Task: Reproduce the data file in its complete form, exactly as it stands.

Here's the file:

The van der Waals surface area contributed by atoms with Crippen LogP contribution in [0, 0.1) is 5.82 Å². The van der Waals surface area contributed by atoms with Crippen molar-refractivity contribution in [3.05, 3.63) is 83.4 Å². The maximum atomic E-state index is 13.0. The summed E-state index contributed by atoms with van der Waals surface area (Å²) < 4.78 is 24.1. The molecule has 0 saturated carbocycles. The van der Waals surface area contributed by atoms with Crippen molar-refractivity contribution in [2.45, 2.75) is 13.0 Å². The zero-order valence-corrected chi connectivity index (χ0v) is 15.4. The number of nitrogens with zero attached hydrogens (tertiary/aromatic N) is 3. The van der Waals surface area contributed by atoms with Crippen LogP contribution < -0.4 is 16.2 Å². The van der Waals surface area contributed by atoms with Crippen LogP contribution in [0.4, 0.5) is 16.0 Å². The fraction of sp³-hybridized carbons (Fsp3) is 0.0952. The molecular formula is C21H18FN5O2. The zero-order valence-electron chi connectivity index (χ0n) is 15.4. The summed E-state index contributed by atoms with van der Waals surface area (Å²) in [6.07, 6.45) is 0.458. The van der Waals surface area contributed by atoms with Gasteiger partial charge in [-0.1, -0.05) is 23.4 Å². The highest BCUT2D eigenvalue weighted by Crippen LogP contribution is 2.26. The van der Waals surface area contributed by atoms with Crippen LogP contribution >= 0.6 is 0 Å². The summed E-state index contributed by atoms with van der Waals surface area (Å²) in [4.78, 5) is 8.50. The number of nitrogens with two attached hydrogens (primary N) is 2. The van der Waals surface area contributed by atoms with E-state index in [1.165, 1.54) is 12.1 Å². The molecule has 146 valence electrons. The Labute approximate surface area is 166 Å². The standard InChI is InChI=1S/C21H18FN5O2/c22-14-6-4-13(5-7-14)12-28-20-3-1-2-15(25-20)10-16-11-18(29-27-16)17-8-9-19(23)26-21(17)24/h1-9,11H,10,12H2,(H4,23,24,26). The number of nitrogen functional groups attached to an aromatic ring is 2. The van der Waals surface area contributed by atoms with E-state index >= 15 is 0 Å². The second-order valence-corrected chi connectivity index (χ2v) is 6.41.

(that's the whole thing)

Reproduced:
The van der Waals surface area contributed by atoms with Crippen LogP contribution in [0, 0.1) is 5.82 Å². The van der Waals surface area contributed by atoms with Crippen molar-refractivity contribution in [3.05, 3.63) is 83.4 Å². The maximum atomic E-state index is 13.0. The summed E-state index contributed by atoms with van der Waals surface area (Å²) < 4.78 is 24.1. The molecule has 0 saturated carbocycles. The van der Waals surface area contributed by atoms with Crippen molar-refractivity contribution in [2.45, 2.75) is 13.0 Å². The zero-order valence-corrected chi connectivity index (χ0v) is 15.4. The number of nitrogens with zero attached hydrogens (tertiary/aromatic N) is 3. The van der Waals surface area contributed by atoms with Crippen LogP contribution < -0.4 is 16.2 Å². The van der Waals surface area contributed by atoms with Crippen LogP contribution in [0.4, 0.5) is 16.0 Å². The fraction of sp³-hybridized carbons (Fsp3) is 0.0952. The molecular formula is C21H18FN5O2. The zero-order valence-electron chi connectivity index (χ0n) is 15.4. The summed E-state index contributed by atoms with van der Waals surface area (Å²) in [6.07, 6.45) is 0.458. The van der Waals surface area contributed by atoms with Gasteiger partial charge in [-0.1, -0.05) is 23.4 Å². The highest BCUT2D eigenvalue weighted by Crippen LogP contribution is 2.26. The van der Waals surface area contributed by atoms with Crippen LogP contribution >= 0.6 is 0 Å². The summed E-state index contributed by atoms with van der Waals surface area (Å²) in [4.78, 5) is 8.50. The number of nitrogens with two attached hydrogens (primary N) is 2. The van der Waals surface area contributed by atoms with E-state index in [1.165, 1.54) is 12.1 Å². The molecule has 146 valence electrons. The Labute approximate surface area is 166 Å². The standard InChI is InChI=1S/C21H18FN5O2/c22-14-6-4-13(5-7-14)12-28-20-3-1-2-15(25-20)10-16-11-18(29-27-16)17-8-9-19(23)26-21(17)24/h1-9,11H,10,12H2,(H4,23,24,26). The number of nitrogen functional groups attached to an aromatic ring is 2. The van der Waals surface area contributed by atoms with E-state index >= 15 is 0 Å². The second-order valence-corrected chi connectivity index (χ2v) is 6.41.